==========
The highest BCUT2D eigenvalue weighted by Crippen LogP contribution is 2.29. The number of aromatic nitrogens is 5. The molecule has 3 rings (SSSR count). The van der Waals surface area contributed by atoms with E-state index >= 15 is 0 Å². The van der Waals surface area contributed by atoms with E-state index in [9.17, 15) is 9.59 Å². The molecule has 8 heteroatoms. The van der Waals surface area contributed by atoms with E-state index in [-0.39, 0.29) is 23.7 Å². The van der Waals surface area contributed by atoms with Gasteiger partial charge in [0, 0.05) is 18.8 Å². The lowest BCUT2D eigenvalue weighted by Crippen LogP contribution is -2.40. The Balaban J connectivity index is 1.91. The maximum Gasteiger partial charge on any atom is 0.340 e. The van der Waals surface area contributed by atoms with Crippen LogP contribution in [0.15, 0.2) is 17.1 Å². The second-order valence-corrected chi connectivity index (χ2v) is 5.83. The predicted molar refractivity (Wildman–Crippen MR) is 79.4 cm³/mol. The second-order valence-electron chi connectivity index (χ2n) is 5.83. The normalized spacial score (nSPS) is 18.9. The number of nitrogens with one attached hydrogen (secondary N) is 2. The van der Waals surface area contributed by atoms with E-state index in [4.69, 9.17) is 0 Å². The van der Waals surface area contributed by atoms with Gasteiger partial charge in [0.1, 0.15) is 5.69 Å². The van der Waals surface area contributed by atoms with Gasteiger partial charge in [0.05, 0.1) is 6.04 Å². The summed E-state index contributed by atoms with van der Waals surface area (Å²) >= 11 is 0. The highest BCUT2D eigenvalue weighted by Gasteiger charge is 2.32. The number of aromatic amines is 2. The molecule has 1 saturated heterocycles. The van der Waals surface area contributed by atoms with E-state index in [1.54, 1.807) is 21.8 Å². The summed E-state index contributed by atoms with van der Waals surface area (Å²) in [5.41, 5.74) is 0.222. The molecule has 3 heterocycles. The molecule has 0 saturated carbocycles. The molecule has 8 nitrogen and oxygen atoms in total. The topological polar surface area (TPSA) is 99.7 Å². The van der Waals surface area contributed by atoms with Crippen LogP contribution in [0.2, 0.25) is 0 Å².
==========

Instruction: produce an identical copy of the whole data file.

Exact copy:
The highest BCUT2D eigenvalue weighted by Crippen LogP contribution is 2.29. The number of aromatic nitrogens is 5. The molecule has 3 rings (SSSR count). The van der Waals surface area contributed by atoms with E-state index >= 15 is 0 Å². The van der Waals surface area contributed by atoms with E-state index in [9.17, 15) is 9.59 Å². The molecule has 8 heteroatoms. The van der Waals surface area contributed by atoms with E-state index in [-0.39, 0.29) is 23.7 Å². The van der Waals surface area contributed by atoms with Gasteiger partial charge in [0, 0.05) is 18.8 Å². The lowest BCUT2D eigenvalue weighted by Crippen LogP contribution is -2.40. The Balaban J connectivity index is 1.91. The maximum Gasteiger partial charge on any atom is 0.340 e. The van der Waals surface area contributed by atoms with Crippen LogP contribution in [0.15, 0.2) is 17.1 Å². The second-order valence-corrected chi connectivity index (χ2v) is 5.83. The predicted molar refractivity (Wildman–Crippen MR) is 79.4 cm³/mol. The second-order valence-electron chi connectivity index (χ2n) is 5.83. The normalized spacial score (nSPS) is 18.9. The number of nitrogens with one attached hydrogen (secondary N) is 2. The van der Waals surface area contributed by atoms with E-state index in [4.69, 9.17) is 0 Å². The van der Waals surface area contributed by atoms with Gasteiger partial charge in [0.1, 0.15) is 5.69 Å². The van der Waals surface area contributed by atoms with Gasteiger partial charge in [0.05, 0.1) is 6.04 Å². The summed E-state index contributed by atoms with van der Waals surface area (Å²) >= 11 is 0. The highest BCUT2D eigenvalue weighted by Gasteiger charge is 2.32. The number of aromatic amines is 2. The molecule has 1 saturated heterocycles. The van der Waals surface area contributed by atoms with E-state index in [1.54, 1.807) is 21.8 Å². The summed E-state index contributed by atoms with van der Waals surface area (Å²) in [5.41, 5.74) is 0.222. The molecule has 3 heterocycles. The molecule has 0 saturated carbocycles. The molecule has 8 nitrogen and oxygen atoms in total. The topological polar surface area (TPSA) is 99.7 Å². The van der Waals surface area contributed by atoms with Crippen LogP contribution in [0.2, 0.25) is 0 Å².